Not the post I wanted to write

I slept poorly last night; from about one in the morning, both my husband and I tossed and turned.  He had an aching shoulder, I had the post-Super Bowl blues.

He’s sleeping now, but I had to get up, couldn’t lie there any longer.  A major consolation is that an entire team feels far worse than I do, but this gutted blankness lingers.  I’m sad they didn’t keep their undefeated streak intact, I’m sorry they came within just yards of getting the go-ahead touchdown (Oh Frank Gore, my heart goes out to you!), I’m bewildered by the lights going out, but ultimately that saved my team’s collective keister from getting blown all across the Superdome.

And last, but certainly not least, I’m trying to grasp a new sensation; losing the last game of the season.

It’s heartbreaking and soul-crushing in a manner I will equate with characters in my next book.  Life is always novel fodder, otherwise why feel so distressed and confused, as if I’ve dived into an abyss.  Maybe that’s overstating it now, a few hours past the numbing astonishment after they clawed their way back from an absolutely HOLE.  If they hadn’t done that, just gotten their clocks cleaned, okay.  That happens (it did in Seattle less than two months ago).  But they didn’t.  They pulled their heads out, played with all they had, and still…

Still they’ll fly home today without joy.  Life goes on, no one died, only some dreams.  Many dreams, left in tatters under Ravens’ feet in New Orleans.

In the next book I’m hoping to write, a young man has to tell the love of his life a shattering truth.  Not that he’s dying, nor is he ill.  But he’s not who she thought he was, and he knows, he KNOWS odds are she won’t stay with him.  Evan is praying to God that Callie will figure out a way to comprehend this truth, but he’s known her since they were fifteen and what he has to tell her is so far outside the box…  I’ve not personally known that sort of brokenness; my eldest daughter was struck by a migraine with aura in 2009, but for a time we weren’t sure if she had suffered a stroke.  That was life-threatening, and until the MRI gave her the all-clear, dread was mixed with something so bleak, I couldn’t truly ponder what came next.  This with my team is not that at all.  But it is debilitating, it’s unpleasant  it’s, it’s, it… sucks.  It really does.  For my characters, what will happen when Evan tells Callie his deepest secret is on par with last night’s loss.  Neither will die, life will continue, but, but, but…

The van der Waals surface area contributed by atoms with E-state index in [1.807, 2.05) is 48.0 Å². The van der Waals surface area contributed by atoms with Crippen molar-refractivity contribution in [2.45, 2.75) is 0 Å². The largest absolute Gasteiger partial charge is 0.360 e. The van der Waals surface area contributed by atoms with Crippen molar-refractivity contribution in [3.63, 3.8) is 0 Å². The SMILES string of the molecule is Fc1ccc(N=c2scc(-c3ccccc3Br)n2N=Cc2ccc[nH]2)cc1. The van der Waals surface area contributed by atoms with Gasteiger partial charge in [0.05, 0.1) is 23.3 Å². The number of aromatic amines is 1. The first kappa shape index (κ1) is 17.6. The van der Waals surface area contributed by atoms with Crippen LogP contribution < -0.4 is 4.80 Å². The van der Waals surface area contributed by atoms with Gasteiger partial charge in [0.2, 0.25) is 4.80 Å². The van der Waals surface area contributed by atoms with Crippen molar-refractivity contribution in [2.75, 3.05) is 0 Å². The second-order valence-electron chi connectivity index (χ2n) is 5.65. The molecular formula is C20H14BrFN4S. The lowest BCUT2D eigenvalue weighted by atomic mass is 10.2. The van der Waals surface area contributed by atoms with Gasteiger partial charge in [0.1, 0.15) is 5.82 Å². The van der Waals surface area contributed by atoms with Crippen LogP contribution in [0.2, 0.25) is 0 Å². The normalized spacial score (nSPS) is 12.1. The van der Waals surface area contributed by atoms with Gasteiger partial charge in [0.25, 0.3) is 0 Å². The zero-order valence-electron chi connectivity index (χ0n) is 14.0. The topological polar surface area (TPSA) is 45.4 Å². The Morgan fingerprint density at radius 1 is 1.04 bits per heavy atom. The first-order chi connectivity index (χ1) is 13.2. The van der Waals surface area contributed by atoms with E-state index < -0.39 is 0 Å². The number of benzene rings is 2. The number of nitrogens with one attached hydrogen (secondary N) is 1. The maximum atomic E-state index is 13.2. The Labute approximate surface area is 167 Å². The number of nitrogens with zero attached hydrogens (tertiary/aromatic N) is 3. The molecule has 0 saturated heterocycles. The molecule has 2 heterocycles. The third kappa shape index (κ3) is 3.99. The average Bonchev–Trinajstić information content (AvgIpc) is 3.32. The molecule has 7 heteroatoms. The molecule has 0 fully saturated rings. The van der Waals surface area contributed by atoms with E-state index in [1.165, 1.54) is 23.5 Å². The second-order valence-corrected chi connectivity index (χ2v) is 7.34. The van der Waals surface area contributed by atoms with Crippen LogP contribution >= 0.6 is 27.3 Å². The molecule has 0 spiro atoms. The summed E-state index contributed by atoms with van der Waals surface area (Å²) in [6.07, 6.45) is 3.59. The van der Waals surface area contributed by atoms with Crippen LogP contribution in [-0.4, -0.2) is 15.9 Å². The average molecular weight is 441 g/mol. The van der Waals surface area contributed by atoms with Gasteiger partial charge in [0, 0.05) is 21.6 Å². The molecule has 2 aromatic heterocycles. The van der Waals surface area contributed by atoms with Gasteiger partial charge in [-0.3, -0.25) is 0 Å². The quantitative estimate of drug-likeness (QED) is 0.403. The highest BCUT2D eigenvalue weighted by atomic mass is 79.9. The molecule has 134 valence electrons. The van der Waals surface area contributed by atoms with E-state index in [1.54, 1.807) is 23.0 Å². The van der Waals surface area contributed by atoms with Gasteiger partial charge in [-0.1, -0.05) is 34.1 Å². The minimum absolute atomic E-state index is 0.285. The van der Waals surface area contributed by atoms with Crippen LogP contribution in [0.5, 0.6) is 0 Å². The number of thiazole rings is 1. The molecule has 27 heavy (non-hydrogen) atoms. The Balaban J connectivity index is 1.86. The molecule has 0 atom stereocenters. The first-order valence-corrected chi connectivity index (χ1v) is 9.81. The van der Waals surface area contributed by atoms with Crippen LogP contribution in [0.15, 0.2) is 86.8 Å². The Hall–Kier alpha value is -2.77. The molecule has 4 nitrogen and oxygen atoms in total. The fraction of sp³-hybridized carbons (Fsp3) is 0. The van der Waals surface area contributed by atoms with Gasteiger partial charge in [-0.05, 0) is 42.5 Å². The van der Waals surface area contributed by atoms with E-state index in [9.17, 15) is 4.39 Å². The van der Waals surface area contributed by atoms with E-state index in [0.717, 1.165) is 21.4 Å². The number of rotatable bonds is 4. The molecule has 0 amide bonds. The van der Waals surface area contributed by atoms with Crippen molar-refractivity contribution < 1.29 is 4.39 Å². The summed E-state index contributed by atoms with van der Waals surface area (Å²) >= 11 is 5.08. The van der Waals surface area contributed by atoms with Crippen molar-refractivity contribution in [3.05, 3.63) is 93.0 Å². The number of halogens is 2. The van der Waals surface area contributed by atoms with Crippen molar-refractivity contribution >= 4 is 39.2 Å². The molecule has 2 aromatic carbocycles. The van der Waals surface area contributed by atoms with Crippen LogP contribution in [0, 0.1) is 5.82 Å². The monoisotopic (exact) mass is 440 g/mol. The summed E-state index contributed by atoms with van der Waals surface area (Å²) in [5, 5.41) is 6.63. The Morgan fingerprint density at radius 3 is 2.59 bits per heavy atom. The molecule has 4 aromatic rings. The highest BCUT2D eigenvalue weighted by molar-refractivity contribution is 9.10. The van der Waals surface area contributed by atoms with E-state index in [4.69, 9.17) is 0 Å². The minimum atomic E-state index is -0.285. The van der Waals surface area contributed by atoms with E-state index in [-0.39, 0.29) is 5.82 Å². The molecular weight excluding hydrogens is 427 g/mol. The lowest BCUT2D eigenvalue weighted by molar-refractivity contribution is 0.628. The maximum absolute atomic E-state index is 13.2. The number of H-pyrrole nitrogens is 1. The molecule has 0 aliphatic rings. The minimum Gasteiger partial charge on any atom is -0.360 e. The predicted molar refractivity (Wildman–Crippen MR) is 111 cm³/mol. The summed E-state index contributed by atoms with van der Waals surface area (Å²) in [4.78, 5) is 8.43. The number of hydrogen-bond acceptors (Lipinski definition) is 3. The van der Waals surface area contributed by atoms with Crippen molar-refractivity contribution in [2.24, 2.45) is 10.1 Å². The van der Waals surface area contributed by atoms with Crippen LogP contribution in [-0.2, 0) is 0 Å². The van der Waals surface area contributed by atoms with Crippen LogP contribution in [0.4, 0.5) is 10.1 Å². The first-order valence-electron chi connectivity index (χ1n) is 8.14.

But their hearts will be twisted beyond what feels right.  They’ll be wondering what the hell happens now, which isn’t how I feel, but perhaps it’s how San Francisco’s players and coaches feel.  The thrill of victory, the agony of defeat; Jim McKay spoke those words every weekend on ABC’s Wide World of Sports.  I don’t recall the winner’s clip, but the loser still flashes in my head; a skier flies down a ramp, wiping out as he reaches the end.  He only suffered a mild concussion, but I can still picture tangled skis as he smashed into the ground.  It’s been years since I’ve seen that clip, but let me say, he really biffed it.

Until the Superdome’s lights went out, my team biffed it big-time, yet somehow almost won.  Does that make it worse?  No, well (long sigh), yes, in that if they had just gotten creamed, okay.  But they actually nearly won!  I haven’t, nor am I going to read anything about it, too painful.  But as this feeling fades, I will incorporate it into a novel, for everything happens for a reason.  I’d like to think that the 49ers will use this game to stoke next year’s run, but even that’s precarious.  There’s no guarantee they will get back to the Super Bowl next year; for some of those players, last night was it for a ring.  One never knows what will happen, but if nothing else, my heart plumbed an unwelcome but necessary emotion, is still reeling from the effects.  Like all writers, after due time I will fold up these memories, then slot them into this story, that narrative.  Having to write this particular post bites the big one, but life isn’t all chocolates and roses.

Well, in another ten days.  By then I should be feeling much better…

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About Anna Scott Graham

I'm an independent poet and novelist in addition to sharing my life with a wonderful man, various kids, several hummingbirds, and a plethora of plants inside and out. View all posts by Anna Scott Graham

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